In this present crisis, government is not the solution to our problem.

                        ...

                        If we look to the answer as to why, for so many years, we achieved so much, prospered as no other people on Earth, it was because here, in this land, we unleashed the energy and individual genius of man to a greater extent than has ever been done before. Freedom and the dignity of the individual have been more available and assured here than in any other place on Earth. The price for this freedom at times has been high, but we have never been unwilling to pay that price.

                        It is no coincidence that our present troubles parallel and are proportionate to the intervention and intrusion in our lives that result from unnecessary and excessive growth of government. It is time for us to realize that we are too great a nation to limit ourselves to small dreams. We are not, as some would have us believe, doomed to an inevitable decline. I do not believe in a fate that will fall on us no matter what we do. I do believe in a fate that will fall on us if we do nothing. So, with all the creative energy at our command, let us begin an era of national renewal. Let us renew our determination, our courage, and our strength. And let us renew our faith and our hope.

                        We have every right to dream heroic dreams. Those who say that we are in a time when there are no heroes just don't know where to look. You can see heroes every day going in and out of factory gates. Others, a handful in number, produce enough food to feed all of us and then the world beyond. You meet heroes across a counter—and they are on both sides of that counter. There are entrepreneurs with faith in themselves and faith in an idea who create new jobs, new wealth and opportunity. They are individuals and families whose taxes support the Government and whose voluntary gifts support church, charity, culture, art, and education. Their patriotism is quiet but deep. Their values sustain our national life.

                        I have used the words "they" and "their" in speaking of these heroes. I could say "you" and "your" because I am addressing the heroes of whom I speak—you, the citizens of this blessed land. Your dreams, your hopes, your goals are going to be the dreams, the hopes, and the goals of this administration, so help me God.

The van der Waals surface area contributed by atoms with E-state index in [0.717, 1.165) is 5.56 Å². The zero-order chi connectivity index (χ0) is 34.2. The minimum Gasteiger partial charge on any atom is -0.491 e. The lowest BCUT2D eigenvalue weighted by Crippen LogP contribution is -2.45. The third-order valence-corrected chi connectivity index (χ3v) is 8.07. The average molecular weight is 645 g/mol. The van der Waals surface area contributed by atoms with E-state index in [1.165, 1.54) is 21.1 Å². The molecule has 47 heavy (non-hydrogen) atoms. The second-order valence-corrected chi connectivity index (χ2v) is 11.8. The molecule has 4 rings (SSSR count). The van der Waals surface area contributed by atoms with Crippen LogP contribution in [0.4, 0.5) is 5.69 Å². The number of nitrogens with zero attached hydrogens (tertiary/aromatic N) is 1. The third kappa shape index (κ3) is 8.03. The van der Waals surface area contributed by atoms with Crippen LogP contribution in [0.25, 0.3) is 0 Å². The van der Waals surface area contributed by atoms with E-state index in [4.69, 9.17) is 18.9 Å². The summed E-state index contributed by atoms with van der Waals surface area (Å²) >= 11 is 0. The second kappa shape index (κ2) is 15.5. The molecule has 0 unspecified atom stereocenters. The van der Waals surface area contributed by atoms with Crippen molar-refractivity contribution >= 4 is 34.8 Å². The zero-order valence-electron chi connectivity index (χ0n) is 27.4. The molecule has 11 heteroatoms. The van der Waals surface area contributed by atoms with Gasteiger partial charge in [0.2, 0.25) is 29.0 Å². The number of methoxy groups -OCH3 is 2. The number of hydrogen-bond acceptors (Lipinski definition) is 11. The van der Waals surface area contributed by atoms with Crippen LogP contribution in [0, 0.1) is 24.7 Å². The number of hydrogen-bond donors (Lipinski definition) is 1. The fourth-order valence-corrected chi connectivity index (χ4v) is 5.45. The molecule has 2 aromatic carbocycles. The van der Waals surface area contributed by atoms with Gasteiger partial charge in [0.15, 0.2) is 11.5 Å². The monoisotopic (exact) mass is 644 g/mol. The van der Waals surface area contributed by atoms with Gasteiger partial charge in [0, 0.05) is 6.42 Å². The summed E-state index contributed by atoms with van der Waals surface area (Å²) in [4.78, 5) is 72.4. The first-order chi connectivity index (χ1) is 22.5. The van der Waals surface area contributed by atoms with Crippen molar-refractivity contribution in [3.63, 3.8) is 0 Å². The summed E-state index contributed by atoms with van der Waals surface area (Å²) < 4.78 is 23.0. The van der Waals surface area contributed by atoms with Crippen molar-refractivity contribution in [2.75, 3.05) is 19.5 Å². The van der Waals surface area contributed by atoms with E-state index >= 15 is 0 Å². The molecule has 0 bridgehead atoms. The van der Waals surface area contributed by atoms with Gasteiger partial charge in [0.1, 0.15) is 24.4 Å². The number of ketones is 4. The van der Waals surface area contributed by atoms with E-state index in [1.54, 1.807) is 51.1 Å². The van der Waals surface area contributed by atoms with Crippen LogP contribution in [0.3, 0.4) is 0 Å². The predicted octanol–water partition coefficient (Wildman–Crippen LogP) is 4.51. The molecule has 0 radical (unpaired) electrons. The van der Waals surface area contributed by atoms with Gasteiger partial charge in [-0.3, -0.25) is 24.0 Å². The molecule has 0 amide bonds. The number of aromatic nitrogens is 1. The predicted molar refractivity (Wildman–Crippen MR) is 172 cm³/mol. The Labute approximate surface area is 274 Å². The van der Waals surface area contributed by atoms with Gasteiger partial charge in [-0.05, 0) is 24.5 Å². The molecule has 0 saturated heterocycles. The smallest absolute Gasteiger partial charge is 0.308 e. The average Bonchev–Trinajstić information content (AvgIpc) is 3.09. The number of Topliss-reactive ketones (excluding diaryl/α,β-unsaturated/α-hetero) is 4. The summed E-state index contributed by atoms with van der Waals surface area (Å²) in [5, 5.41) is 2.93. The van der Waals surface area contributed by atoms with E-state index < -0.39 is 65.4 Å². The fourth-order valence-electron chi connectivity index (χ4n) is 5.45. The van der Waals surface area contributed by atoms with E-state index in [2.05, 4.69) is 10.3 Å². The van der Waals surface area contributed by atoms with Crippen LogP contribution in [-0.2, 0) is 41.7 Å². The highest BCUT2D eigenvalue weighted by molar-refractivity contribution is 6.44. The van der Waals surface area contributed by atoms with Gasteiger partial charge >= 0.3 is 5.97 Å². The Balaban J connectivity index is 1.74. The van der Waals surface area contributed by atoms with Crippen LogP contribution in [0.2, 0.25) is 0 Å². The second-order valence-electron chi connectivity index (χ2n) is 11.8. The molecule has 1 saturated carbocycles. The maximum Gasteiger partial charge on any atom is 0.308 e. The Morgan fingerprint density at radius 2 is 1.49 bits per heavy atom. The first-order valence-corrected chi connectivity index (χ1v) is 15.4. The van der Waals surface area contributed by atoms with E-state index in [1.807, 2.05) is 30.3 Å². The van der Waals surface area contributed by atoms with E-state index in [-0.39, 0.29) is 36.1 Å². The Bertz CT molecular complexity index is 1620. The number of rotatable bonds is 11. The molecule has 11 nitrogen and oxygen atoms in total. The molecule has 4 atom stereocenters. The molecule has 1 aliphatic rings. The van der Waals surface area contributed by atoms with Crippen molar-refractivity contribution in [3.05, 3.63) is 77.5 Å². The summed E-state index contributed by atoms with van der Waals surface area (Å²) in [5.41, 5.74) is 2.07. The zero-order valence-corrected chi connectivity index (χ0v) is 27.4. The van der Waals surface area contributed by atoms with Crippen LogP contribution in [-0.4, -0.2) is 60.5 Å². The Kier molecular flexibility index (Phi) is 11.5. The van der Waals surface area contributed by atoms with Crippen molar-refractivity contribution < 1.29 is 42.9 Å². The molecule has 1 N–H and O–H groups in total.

Now that's a speech that could inspire.
                        Last edited by KingofCretins; 22-01-09, 01:07 AM.
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                        • #13
                          Originally posted by KingofCretins
                          Originally posted by EvilVampire
                          But I don't think he does. I think he's knows many Americans do not believe that God (whatever that is) calls on them to do anything at all, and still have confidence, whereas others are theists, and have little confidence; but saying that wouldn't be an effective tool in a speech, so he'd rather say something else. I'm not sure he saw the contradiction, though.
                          The political reality, unfortunate or not, is that something like 90% of Americans claim to believe in a supreme being, and something like 75% of Americans identify themselves as Christians. Further, a Pew study showed that a much larger percentage of Americans consider religion very important in their lives vs. other countries.
                          Of course, no doubt about that (well, unless you consider countries like Iran, Saudi Arabia, EUA, Pakistan, etc.), and I'm pretty sure Obama knows that as well.